L.L. Bean just wants you to be happy, ok? Even if your unhappiness is entirely your own fault because you ordered the wrong size shirts and had them monogrammed. They don’t care. You will be happy or else.
Reader j. sent us the above scan of a page from an L.L. Bean catalog. j. says:
Reader Tim scanned a letter he got from Bank of America announcing that the bank and retailer L.L. Bean were breaking up.
I’m a fan of L.L. Bean, but don’t actually own a lot of their products. It’s only recently I got into them. When the Boat & Tote lunch bag came out, I really had to have one. Of course they sold out and were back ordered (they’re very cute lunch bags!) I placed my order on October 7th, when the items were all said to be backordered until October 29th. Well, that date came around and they still didn’t have enough to fulfill the pre-orders, so I got a charming little e- mail telling me they were backordered again until November 2nd. This time round they actually shipped (with free shipping on any order!)
Working mom/WSJ reporter Suzanne Barlyn discovered it wasn’t easy to return a busted Tamagotchi. The Journal also tried to return a Target shirt that didn’t make it through the wash, a $13 camera from Toys “R” Us that broke after one use, a broken flat-panel TV from Amazon, a coat that didn’t fit from BabyGap, and an oversize duffel from L.L. Bean. At each turn, they discovered retailers tossing road-blocks in their way.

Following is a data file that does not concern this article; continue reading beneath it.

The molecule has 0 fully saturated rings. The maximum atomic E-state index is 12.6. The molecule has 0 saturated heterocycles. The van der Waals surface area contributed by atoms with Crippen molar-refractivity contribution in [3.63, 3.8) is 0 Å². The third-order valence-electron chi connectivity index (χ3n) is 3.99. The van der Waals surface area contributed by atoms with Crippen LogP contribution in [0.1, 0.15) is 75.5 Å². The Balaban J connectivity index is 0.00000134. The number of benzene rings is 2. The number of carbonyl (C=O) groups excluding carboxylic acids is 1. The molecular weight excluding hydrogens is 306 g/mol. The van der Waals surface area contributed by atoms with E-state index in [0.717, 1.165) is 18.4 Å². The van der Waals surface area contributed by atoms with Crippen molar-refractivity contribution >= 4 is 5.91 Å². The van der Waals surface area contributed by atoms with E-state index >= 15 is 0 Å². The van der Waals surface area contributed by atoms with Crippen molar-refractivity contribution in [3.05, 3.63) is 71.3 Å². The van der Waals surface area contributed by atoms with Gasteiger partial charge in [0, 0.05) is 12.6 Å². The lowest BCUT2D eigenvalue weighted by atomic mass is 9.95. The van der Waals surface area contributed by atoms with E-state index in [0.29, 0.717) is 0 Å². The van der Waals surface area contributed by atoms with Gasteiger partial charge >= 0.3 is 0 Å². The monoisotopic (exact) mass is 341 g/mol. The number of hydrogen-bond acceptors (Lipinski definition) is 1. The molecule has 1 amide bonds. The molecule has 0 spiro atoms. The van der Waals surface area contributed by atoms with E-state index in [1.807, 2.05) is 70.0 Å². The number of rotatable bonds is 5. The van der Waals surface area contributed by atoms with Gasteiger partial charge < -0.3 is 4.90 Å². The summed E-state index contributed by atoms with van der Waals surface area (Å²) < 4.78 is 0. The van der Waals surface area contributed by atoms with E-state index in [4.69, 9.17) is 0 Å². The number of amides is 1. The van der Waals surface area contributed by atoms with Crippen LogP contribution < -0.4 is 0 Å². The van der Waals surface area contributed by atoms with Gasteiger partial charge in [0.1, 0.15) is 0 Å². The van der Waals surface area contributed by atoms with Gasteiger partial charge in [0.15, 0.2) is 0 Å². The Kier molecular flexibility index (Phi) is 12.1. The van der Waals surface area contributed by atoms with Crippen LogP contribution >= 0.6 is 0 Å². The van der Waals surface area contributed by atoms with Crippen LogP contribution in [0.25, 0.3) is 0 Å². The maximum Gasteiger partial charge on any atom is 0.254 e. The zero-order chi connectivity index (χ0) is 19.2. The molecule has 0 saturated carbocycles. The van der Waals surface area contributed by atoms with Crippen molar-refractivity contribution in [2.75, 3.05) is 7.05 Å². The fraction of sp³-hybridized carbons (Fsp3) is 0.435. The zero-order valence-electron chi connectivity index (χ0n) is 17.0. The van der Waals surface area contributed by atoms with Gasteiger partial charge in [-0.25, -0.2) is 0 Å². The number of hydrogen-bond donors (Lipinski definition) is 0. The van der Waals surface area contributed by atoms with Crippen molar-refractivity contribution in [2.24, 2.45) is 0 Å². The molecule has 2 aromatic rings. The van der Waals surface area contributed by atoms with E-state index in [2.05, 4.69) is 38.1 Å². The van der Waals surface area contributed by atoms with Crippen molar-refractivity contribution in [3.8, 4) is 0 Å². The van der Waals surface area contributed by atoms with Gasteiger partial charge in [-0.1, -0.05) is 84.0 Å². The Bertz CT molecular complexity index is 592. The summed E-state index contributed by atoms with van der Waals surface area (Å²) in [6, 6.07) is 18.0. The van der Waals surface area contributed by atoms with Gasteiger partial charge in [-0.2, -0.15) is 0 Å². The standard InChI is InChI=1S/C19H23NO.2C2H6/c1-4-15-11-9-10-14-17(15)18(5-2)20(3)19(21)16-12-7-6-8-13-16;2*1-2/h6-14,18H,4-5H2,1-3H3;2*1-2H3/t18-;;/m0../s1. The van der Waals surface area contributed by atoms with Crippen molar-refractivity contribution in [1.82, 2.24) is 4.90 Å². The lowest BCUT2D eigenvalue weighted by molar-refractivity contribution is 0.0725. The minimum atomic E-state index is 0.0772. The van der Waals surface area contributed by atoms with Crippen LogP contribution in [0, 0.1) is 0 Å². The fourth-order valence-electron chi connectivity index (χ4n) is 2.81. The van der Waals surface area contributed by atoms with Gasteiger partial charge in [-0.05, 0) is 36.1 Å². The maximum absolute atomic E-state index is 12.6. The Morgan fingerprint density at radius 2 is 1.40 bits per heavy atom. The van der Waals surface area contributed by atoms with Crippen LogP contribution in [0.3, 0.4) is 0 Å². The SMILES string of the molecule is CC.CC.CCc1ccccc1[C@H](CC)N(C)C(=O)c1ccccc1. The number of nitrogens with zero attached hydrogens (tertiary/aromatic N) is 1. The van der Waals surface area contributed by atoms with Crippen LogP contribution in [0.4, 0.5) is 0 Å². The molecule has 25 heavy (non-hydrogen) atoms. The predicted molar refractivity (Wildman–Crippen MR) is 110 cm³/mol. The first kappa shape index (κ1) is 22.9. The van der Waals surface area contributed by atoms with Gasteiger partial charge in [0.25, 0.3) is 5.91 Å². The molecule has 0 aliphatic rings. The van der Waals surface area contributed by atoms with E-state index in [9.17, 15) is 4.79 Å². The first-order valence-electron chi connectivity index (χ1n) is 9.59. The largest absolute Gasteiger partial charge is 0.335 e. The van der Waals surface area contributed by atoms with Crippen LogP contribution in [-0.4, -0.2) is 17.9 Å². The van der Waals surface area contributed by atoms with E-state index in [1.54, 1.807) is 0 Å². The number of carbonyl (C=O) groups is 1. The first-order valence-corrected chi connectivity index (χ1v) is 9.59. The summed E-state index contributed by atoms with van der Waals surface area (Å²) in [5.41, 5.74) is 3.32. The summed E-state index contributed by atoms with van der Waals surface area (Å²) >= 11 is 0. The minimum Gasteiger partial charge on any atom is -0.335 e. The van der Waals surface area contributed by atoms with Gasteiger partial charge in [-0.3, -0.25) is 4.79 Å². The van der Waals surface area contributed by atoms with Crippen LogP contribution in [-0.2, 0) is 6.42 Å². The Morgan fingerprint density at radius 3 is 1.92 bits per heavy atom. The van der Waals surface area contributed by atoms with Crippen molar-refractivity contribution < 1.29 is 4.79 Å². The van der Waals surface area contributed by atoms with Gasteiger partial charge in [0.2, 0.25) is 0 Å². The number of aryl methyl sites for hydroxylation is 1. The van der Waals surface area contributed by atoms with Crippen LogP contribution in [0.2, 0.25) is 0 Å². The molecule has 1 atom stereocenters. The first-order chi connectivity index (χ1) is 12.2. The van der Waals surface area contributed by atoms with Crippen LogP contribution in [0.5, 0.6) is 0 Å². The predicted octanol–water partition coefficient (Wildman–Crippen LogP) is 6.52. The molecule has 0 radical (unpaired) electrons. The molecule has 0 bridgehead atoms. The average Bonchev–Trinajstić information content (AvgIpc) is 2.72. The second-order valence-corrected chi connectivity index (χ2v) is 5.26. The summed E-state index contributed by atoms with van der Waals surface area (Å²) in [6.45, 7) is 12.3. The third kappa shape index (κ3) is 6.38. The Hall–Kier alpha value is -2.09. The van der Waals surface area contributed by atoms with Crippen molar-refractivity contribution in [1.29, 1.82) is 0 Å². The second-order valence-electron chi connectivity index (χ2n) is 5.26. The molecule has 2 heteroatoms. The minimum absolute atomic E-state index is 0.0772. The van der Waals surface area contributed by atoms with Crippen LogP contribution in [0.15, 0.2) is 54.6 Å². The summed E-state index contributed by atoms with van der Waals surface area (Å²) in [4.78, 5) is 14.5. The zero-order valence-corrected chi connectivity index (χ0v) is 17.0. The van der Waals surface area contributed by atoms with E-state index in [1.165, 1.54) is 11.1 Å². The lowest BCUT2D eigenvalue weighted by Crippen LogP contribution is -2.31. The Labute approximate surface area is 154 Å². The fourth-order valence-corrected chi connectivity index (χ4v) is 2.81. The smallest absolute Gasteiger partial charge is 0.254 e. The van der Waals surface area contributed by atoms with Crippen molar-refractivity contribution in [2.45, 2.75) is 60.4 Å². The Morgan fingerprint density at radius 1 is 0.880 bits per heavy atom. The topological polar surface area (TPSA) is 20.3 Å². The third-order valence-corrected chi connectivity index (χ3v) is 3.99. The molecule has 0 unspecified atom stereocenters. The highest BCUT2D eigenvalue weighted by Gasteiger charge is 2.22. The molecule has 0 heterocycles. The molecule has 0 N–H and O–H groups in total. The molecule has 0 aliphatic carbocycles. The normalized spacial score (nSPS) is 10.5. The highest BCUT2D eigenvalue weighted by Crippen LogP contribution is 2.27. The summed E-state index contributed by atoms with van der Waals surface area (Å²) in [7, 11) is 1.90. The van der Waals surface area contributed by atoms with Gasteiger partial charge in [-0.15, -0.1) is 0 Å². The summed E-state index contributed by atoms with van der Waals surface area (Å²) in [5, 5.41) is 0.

Who can blame them? Return fraud soaked retailers for an estimated $9.6 billion in 2006, according to the National Retail Federation. Returning stolen merchandise for a refund is the most flagrant offense, affecting 95% of retailers last year. Computer-generated, counterfeit receipts make the practice easier. So-called wardrobing — the unethical practice of returning nondefective, used merchandise — affected 56% of companies. About 69% of retailers have modified their return policies in response to fraud, according to NRF. Changes include shorter time limits, restocking fees and requirements for original packaging.
The Journal recommends making purchases with a credit card (paid in full each month,) since retailers look up purchases electronically. We agree, but for a different reason: credit cards allow you to dispute charges. Tell us about your fun experiences returning products in the comments. — CAREY GREENBERG-BERGER